Although the investigation into the fatal crash of Atlas Air Flight 3591 is months away from a conclusion, a story last Friday in the Wall Street Journal said investigators from the National Transportation Safety Board (NTSB) suspect “pilot error,” rather than equipment malfunction, may have “inadvertently” contributed to the accident that occurred outside on Houston.
The 767-300 freighter, operated by Atlas Air on behalf of Amazon, plunged into the shallow waters of Trinity Bay on the outskirts of Houston on Feb. 23, killing the two crew members – Captain Ricky Blakely and First Officer Conrad Jules Aska – as well as a third pilot, Sean Archuleta of Mesa Airlines, who was riding in the jump seat.
According to preliminary reports from the NTSB, the aircraft experienced some turbulence as it was making its final approach to George Bush Intercontinental Airport (HOU) at about 6,200 feet in altitude, prompting air traffic controllers to suggest a descent to about 3,000 feet. At this point, the engines suddenly increased to maximum thrust, which reportedly “startled the cockpit crew,” the WSJ article reported. As the aircraft accelerated, the nose pitched upward, causing the crew to push the nose down to maintain its approach altitude.
However, according to the flight data recovered from the accident, the pitch angle of the aircraft was alarmingly steep, reaching as much as 49 degrees downward – a dive that trained pilots would never attempt in normal circumstances. The freighter’s airspeed also reached 495 miles per hour (mph) – far faster than a normal landing approach speed of about 250 mph.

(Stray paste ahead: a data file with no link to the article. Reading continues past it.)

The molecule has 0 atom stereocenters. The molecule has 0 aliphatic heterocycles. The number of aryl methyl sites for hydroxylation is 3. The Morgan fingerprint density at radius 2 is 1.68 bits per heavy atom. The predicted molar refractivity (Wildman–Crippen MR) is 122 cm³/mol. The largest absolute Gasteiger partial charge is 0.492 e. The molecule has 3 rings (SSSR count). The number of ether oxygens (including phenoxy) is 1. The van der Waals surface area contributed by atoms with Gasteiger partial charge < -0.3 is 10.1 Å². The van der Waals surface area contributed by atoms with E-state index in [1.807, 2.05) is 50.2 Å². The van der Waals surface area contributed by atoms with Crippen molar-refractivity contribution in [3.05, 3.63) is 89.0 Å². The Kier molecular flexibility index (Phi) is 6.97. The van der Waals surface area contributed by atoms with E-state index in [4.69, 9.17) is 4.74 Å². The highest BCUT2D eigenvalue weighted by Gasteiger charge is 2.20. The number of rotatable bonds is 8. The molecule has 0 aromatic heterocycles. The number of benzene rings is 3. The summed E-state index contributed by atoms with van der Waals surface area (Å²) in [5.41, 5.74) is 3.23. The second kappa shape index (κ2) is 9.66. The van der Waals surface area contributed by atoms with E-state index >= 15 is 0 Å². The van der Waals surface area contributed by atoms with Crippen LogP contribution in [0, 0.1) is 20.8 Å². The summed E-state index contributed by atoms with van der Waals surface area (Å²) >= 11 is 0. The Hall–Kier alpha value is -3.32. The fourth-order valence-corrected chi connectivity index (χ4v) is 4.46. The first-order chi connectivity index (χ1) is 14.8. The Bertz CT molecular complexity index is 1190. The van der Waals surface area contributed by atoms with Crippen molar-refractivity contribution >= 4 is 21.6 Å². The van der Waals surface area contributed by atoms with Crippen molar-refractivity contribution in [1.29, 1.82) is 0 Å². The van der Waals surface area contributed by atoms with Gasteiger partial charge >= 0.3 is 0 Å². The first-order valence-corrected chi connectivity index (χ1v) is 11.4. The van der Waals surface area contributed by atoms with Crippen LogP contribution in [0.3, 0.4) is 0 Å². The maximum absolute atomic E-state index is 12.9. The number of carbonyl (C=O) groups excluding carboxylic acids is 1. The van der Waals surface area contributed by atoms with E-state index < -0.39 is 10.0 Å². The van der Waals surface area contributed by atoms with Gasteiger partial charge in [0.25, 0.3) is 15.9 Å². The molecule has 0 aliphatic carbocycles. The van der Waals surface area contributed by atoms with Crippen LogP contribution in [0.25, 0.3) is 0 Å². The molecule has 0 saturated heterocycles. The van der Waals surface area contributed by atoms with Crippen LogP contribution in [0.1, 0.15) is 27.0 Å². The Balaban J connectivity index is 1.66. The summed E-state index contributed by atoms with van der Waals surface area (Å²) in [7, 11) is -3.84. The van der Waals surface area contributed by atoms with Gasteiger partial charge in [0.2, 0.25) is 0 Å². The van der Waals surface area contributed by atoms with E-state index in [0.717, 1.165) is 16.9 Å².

In the last 18 seconds of flight, NTSB said, the pilots had managed to pull the aircraft’s nose to 20 degrees, but ultimately lost control and ran out of altitude, slamming into the marshland at high speed.
The Airline Professional Association, Teamsters Local 1224, which represents the Atlas crew, emphasized to Business Insider that the true cause of the crash has not yet been determined and that no definitive link has been made between the pilots’ actions and the recorded positions of the aircraft’s flight surfaces.
For those interested in helping to support the families of the three people who perished in the crash, Teamsters Local 1224 said two separate Go Fund Me pages have been established in the names of Atlas’ Blakely and Aska, and also for Archuleta.